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The heritage restoration and the design of modern stone masonry structures bear in mind the material response to fire, the residual strength and post-fire resilience. In this attempt, the decomposition of fire-exposed natural and engineered stones and their mineralogical transformations are reported. The fire-induced petrographic change is further correlated to rise in shrinkage and porosity, and loss of mechanical properties, such as strength, toughness and stiffness. Stones of different nature (limestone, sandstone, quartzite, polymer/quartz-based engineered stone) are selected to trigger various thermal degradation mechanisms. Also, the stones were sorted considering their sustainability profile since all stones, except the artificial ones, were collected from local quarries and linked to the regional heritage and architecture. An integrated inspection methodology is designed that implements non-destructive monitoring on mechanical tests. A novel proof-loading concept is introduced at which the residual performance is assessed exclusively based on ultrasound pulse velocity (UPV) and early acoustic emission (AE) data. The damage mechanisms that dominate fracture and the shift of failure from strong brittle to weak pseudo-ductile with an early transition from crack initiation to propagation are determined based on AE features analysis.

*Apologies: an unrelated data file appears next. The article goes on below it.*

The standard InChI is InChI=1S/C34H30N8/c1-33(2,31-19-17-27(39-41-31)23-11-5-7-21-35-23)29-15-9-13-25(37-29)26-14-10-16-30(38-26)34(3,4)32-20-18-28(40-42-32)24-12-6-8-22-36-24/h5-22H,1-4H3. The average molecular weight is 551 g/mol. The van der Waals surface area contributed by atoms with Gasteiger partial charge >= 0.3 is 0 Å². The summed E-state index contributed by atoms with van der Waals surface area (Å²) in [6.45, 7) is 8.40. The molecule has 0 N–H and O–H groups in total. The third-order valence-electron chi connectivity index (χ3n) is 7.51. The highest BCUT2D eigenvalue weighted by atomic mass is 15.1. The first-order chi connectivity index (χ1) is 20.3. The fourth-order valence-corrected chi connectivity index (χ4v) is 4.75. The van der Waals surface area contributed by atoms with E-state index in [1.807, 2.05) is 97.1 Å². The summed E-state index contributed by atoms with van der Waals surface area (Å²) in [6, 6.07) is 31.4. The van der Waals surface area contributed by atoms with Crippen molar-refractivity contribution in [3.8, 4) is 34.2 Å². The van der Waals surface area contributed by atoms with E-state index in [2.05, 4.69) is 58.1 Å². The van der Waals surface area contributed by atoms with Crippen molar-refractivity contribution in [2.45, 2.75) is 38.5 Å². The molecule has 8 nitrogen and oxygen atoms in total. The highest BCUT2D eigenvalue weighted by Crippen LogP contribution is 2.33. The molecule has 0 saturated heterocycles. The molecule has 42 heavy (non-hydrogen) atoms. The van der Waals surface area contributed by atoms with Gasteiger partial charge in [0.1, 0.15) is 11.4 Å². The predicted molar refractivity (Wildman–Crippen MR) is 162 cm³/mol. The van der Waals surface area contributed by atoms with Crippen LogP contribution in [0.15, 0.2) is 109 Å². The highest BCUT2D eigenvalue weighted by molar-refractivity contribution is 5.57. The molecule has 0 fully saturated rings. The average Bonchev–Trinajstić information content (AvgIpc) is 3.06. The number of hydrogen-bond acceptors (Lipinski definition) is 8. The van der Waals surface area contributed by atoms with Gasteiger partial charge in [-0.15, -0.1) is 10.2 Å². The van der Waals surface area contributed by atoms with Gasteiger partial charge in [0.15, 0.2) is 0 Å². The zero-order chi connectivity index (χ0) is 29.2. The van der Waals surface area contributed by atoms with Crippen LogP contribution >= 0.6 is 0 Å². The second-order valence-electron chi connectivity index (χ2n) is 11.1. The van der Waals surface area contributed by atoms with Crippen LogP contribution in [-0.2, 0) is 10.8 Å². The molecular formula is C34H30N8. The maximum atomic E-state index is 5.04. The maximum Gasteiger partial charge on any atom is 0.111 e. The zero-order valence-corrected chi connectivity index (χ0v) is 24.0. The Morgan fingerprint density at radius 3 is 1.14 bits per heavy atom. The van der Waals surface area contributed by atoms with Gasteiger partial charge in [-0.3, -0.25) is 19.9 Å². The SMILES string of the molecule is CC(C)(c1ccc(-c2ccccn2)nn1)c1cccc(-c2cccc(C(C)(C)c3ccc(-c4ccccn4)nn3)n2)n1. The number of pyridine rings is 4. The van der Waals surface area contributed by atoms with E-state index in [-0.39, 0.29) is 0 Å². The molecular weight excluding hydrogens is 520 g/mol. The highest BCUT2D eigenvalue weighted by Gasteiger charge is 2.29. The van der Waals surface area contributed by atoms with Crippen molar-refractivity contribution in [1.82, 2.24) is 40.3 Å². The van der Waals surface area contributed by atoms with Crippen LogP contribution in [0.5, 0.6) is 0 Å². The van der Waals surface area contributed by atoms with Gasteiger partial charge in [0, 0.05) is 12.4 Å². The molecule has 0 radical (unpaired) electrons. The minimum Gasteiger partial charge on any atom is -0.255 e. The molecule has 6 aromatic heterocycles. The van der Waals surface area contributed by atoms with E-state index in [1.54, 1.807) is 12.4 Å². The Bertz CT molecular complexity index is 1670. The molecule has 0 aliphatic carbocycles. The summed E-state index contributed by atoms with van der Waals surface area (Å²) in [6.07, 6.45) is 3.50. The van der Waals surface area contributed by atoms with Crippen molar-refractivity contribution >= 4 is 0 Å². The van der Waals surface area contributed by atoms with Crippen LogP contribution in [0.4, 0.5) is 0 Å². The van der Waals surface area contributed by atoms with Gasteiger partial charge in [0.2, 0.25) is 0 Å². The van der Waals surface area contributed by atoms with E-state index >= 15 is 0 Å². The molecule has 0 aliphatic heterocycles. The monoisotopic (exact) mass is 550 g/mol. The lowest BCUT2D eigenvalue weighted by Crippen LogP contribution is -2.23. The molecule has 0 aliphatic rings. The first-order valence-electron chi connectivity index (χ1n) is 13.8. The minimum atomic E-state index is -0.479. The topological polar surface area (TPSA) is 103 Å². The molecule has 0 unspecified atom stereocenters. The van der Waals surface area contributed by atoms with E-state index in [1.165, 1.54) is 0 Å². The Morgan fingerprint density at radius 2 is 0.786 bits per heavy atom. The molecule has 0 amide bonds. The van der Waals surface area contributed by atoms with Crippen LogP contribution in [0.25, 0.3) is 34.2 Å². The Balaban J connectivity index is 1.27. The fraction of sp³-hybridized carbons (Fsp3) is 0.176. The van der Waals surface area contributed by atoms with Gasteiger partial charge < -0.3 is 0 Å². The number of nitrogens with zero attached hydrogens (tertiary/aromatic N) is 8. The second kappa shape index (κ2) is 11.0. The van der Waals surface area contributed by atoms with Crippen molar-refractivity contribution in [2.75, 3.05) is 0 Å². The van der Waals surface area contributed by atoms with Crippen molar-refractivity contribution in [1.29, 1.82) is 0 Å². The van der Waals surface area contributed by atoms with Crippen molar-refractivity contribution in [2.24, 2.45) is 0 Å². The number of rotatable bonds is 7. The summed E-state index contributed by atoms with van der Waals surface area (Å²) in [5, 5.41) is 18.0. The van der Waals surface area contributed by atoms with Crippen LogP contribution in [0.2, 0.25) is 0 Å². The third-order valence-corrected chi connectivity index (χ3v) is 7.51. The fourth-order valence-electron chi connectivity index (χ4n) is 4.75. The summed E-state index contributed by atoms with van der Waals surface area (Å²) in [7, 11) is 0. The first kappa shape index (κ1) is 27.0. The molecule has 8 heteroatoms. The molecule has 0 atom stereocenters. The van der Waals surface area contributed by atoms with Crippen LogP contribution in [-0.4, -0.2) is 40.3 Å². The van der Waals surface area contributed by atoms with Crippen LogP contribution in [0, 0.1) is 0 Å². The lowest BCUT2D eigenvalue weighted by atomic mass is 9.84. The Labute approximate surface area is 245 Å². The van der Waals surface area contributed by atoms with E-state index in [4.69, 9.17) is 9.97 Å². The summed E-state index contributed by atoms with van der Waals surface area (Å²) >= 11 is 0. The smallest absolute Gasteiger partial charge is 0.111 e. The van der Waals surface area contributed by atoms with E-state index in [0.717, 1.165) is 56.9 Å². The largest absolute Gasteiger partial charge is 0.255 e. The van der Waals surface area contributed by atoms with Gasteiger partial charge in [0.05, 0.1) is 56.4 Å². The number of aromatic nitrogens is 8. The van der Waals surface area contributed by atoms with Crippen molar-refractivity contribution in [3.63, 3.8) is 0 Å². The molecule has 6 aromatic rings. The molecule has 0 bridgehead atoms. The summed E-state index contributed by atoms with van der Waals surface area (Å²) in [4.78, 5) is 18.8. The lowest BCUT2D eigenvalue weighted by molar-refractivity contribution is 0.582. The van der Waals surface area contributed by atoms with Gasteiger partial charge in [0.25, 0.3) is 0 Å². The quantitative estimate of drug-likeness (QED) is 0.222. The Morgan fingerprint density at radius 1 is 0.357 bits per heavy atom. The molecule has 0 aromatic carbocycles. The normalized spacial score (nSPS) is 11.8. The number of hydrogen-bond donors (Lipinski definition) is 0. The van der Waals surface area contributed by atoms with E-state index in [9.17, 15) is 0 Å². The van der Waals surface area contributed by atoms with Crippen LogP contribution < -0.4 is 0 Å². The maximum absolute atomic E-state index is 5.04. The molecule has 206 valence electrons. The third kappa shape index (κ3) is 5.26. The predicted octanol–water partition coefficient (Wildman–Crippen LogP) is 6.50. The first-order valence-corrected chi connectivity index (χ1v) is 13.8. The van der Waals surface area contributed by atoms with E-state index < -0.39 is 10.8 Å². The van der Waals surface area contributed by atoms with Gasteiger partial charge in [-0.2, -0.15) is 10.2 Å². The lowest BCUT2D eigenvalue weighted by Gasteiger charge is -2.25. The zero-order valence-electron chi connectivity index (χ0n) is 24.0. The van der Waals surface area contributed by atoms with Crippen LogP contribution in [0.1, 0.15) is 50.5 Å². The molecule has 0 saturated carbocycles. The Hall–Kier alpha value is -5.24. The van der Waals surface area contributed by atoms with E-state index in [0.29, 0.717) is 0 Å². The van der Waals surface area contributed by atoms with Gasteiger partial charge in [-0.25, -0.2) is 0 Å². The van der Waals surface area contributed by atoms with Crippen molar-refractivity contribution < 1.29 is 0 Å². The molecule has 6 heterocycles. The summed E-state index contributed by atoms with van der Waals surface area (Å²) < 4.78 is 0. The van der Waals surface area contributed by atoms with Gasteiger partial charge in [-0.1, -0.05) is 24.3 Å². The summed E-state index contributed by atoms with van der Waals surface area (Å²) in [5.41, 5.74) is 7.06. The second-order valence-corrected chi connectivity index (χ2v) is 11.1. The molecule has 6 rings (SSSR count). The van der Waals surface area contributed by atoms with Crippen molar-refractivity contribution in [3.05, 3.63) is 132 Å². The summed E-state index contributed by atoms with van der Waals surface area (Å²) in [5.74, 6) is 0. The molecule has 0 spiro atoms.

Bibliografische notaFunding Information:
This research is funded by FWO (Fonds Wetenschappelijk Onderzoek-Vlaanderen) , grant number 12J7720N .
© 2022 Elsevier B.V.
Copyright 2022 Elsevier B.V., All rights reserved.
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